Ecommerce, ethics, empty shops: 5 interesting stats to start your week

We arm you with all the numbers you need to tackle the week ahead.

Killer Stats 2.8.21

Ecommerce CMOs optimistic about growth potential

Research from ecommerce platform ChannelAdvisor suggests that UK online brands are increasingly upbeat about their opportunities to grow and recruit new staff over the coming year.

A very healthy 91% of 304 CMOs surveyed say they are confident that their brand’s revenue will grow over the next 12 months, with 25% feeling very confident and an equal number expecting digital ad spend to increase.

Some 92% believe they have greater potential to attract more customers now than in pre-pandemic times, with nearly a third (32%) saying they expect this to become “much easier”.

Asked about recruitment plans over the next year, ecommerce expertise is going to be the big hiring need, followed by marketing talent, web developers, senior strategic expertise and logistics experts.

Source: ChannelAdvisor

Ethical values rarely get in the way of a bargain

Killer Stats 2.8.21 Over a quarter of UK shoppers admit they regularly buy from retailers even if they disapprove of their ethical approach.

Some 27% of consumers won’t let ethical concerns get in the way of their purchasing, while 15% are loyal to retailers they’re actively ashamed of.

Over a third (34%) of young people continue to buy from brands that they disagree with.

The survey of 7,000 consumers in five countries, also found that younger shoppers (in the 16-24 age group) are most likely to regularly buy from brands, but not them endorse them publicly, with 32% holding their hands up to this behaviour.

Strong ethical values was one of the least popular reasons for respondents to show loyalty to a band, with just 16% saying that it was important to them.

In comparison, 56% said they are loyal to brands with a wide product range and 43% to those offering lower prices.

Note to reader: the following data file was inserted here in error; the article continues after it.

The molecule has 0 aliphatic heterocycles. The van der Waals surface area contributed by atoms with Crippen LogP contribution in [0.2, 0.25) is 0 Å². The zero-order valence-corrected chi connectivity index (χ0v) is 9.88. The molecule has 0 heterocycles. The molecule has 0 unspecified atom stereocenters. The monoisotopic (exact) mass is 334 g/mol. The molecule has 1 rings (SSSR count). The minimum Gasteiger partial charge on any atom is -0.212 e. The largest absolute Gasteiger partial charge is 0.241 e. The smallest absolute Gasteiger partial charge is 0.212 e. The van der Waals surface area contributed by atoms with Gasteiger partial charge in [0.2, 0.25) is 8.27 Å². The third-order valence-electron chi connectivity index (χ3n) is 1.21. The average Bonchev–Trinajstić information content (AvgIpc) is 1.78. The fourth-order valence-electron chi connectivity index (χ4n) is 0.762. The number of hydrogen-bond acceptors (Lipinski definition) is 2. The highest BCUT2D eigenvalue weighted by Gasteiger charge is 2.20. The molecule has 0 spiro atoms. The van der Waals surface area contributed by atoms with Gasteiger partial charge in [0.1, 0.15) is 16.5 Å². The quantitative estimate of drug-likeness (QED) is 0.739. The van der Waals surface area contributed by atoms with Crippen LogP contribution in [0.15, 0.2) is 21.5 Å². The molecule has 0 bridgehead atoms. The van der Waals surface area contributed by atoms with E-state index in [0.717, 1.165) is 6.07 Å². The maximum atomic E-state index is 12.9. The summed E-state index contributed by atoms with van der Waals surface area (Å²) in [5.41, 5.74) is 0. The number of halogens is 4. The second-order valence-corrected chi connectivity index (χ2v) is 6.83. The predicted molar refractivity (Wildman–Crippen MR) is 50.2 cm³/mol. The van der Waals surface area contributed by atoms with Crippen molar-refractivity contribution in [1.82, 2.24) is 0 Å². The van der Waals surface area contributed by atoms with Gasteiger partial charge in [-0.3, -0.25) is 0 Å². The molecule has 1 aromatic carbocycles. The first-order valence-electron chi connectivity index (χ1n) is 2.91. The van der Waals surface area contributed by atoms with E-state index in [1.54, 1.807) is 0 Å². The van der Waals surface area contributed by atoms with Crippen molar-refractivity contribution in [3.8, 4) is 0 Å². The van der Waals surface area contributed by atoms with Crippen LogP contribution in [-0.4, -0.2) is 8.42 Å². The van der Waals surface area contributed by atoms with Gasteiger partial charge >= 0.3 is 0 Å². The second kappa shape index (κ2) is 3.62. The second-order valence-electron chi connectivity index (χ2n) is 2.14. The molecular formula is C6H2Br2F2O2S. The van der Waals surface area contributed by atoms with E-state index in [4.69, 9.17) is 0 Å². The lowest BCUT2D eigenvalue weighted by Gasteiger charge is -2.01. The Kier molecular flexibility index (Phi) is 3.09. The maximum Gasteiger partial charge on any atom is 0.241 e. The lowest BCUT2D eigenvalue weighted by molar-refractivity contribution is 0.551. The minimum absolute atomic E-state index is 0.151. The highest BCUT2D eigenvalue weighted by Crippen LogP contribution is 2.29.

Source: Emarsys

Report finds one in seven shops still shuttered

Killer Stats 2.8.21 The BRC-LDV vacancy monitor for the second quarter of 2021 found the overall British retail vacancy rate increased from 14.1% to 14.5%, continuing a trend of quarterly increases that has now stretched to three years.

Shopping centre vacancies now stand at 19.4% (up from 18.4% in Q1). High street stores remain in line with the overall figure at 14.5% (up from 14.1%), while the vacancy figure for retail parks is up to 11.5% (from 10.6%).

Almost one in five shopping centre units now lie empty, with more than one in eight units lying empty for over a year.

The BRC warns that the rate could rise further now that the Covid business rates holiday has ended and is urging the government to review the current system to help reduce the cost burden for businesses.

Source: BRC-LDV

UK ad spend set to grow by 18.2%

Killer Stats 2.8.21 The UK advertising market is expected to grow by 18.2% this year, up from the 15.2% forecast in April.

The good news is these updated figures suggest the market can go on and recover the £1.8bn decline of last year, with 2022 set to see the market valued at a record-breaking £30bn.

Online platforms, now totalling 70% of the overall market, continue to offer the best potential for growth, with online display, inclusive of social media and online video, expected to see growth accelerate this year by 17.2% and paid search by 19.7%.

Source: Advertising Association/WARC

Questions over the impact of sustainability on sales

Killer Stats 2.8.21 Sustainability remains one of the great buzzwords of our time, but the reality is a little different when it comes to a brand’s deeds and the resulting accomplishments.

When asked whether a brand’s sustainability purpose has any positive impacts sales-wise, only 28% of respondents believe it has, while 34% said no and 38% said that they didn’t know.

The survey of staff at over 50 brands, including Fever-Tree, KFC and Renault, found respondents rated the company they worked for an average 76 out of 100 for its sustainability ambitions, but a rather more modest 54 when it came to actual achievements.

When asked what their company’s biggest sustainability challenge was, 31% said “the cost of more sustainable options”, while 37% answered “the speed and scale of change required”.

Some 50% of respondents said they, or the company they worked for, did not measure their marketing production output from a sustainability perspective.

Source: Creativebrief



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